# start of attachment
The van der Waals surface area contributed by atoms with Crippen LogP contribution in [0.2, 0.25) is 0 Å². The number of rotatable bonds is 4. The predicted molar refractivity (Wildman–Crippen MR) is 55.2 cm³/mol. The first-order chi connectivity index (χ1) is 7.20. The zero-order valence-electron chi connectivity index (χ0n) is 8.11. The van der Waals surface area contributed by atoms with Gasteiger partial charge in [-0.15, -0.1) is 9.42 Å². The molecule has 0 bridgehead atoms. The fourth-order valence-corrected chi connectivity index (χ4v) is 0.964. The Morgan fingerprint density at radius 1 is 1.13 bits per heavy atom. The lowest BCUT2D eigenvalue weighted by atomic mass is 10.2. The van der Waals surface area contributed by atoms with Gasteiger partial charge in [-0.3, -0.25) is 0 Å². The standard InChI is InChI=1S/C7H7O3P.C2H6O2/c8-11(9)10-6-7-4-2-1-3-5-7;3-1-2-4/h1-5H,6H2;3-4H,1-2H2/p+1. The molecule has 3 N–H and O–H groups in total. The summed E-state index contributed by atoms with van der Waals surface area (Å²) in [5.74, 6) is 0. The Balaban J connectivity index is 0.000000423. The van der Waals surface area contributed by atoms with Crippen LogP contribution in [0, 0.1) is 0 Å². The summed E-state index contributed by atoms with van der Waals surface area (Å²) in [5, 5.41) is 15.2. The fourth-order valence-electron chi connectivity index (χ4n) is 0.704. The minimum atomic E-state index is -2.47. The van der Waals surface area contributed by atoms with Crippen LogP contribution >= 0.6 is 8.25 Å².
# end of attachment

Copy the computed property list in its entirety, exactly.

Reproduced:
The van der Waals surface area contributed by atoms with Crippen LogP contribution in [0.2, 0.25) is 0 Å². The number of rotatable bonds is 4. The predicted molar refractivity (Wildman–Crippen MR) is 55.2 cm³/mol. The first-order chi connectivity index (χ1) is 7.20. The zero-order valence-electron chi connectivity index (χ0n) is 8.11. The van der Waals surface area contributed by atoms with Gasteiger partial charge in [-0.15, -0.1) is 9.42 Å². The molecule has 0 bridgehead atoms. The fourth-order valence-corrected chi connectivity index (χ4v) is 0.964. The Morgan fingerprint density at radius 1 is 1.13 bits per heavy atom. The lowest BCUT2D eigenvalue weighted by atomic mass is 10.2. The van der Waals surface area contributed by atoms with Gasteiger partial charge in [-0.3, -0.25) is 0 Å². The standard InChI is InChI=1S/C7H7O3P.C2H6O2/c8-11(9)10-6-7-4-2-1-3-5-7;3-1-2-4/h1-5H,6H2;3-4H,1-2H2/p+1. The molecule has 3 N–H and O–H groups in total. The summed E-state index contributed by atoms with van der Waals surface area (Å²) in [5.74, 6) is 0. The Balaban J connectivity index is 0.000000423. The van der Waals surface area contributed by atoms with Crippen LogP contribution in [0, 0.1) is 0 Å². The summed E-state index contributed by atoms with van der Waals surface area (Å²) in [5, 5.41) is 15.2. The fourth-order valence-electron chi connectivity index (χ4n) is 0.704. The minimum atomic E-state index is -2.47. The van der Waals surface area contributed by atoms with Crippen LogP contribution >= 0.6 is 8.25 Å².